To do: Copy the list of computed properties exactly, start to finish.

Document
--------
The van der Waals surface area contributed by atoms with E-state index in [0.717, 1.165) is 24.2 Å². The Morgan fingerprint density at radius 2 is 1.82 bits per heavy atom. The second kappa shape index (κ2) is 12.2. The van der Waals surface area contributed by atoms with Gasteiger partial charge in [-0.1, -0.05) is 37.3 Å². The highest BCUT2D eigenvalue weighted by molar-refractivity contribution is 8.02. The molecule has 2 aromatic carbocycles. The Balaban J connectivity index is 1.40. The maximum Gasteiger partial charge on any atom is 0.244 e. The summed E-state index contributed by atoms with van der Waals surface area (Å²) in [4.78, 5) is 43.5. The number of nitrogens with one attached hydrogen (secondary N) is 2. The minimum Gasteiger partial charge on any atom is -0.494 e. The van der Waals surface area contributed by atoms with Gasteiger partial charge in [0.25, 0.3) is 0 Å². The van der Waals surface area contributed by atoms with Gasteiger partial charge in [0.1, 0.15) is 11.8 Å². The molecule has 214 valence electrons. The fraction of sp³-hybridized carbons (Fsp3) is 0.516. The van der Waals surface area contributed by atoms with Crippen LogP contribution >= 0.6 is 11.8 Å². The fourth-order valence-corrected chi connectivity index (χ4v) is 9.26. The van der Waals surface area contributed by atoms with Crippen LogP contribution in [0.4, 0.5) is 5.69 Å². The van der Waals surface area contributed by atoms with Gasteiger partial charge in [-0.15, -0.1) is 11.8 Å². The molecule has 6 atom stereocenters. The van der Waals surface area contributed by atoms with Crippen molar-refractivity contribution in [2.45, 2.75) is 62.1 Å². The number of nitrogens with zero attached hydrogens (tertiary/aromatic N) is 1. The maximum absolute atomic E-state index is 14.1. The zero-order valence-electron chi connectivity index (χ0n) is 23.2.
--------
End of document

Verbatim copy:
The van der Waals surface area contributed by atoms with E-state index in [0.717, 1.165) is 24.2 Å². The Morgan fingerprint density at radius 2 is 1.82 bits per heavy atom. The second kappa shape index (κ2) is 12.2. The van der Waals surface area contributed by atoms with Gasteiger partial charge in [-0.1, -0.05) is 37.3 Å². The highest BCUT2D eigenvalue weighted by molar-refractivity contribution is 8.02. The molecule has 2 aromatic carbocycles. The Balaban J connectivity index is 1.40. The maximum Gasteiger partial charge on any atom is 0.244 e. The summed E-state index contributed by atoms with van der Waals surface area (Å²) in [4.78, 5) is 43.5. The number of nitrogens with one attached hydrogen (secondary N) is 2. The minimum Gasteiger partial charge on any atom is -0.494 e. The van der Waals surface area contributed by atoms with Gasteiger partial charge in [0.25, 0.3) is 0 Å². The van der Waals surface area contributed by atoms with Gasteiger partial charge in [0.1, 0.15) is 11.8 Å². The molecule has 214 valence electrons. The fraction of sp³-hybridized carbons (Fsp3) is 0.516. The van der Waals surface area contributed by atoms with Crippen LogP contribution >= 0.6 is 11.8 Å². The fourth-order valence-corrected chi connectivity index (χ4v) is 9.26. The van der Waals surface area contributed by atoms with Crippen LogP contribution in [0.4, 0.5) is 5.69 Å². The van der Waals surface area contributed by atoms with Gasteiger partial charge in [-0.15, -0.1) is 11.8 Å². The molecule has 6 atom stereocenters. The van der Waals surface area contributed by atoms with Crippen molar-refractivity contribution in [2.45, 2.75) is 62.1 Å². The number of nitrogens with zero attached hydrogens (tertiary/aromatic N) is 1. The maximum absolute atomic E-state index is 14.1. The zero-order valence-electron chi connectivity index (χ0n) is 23.2.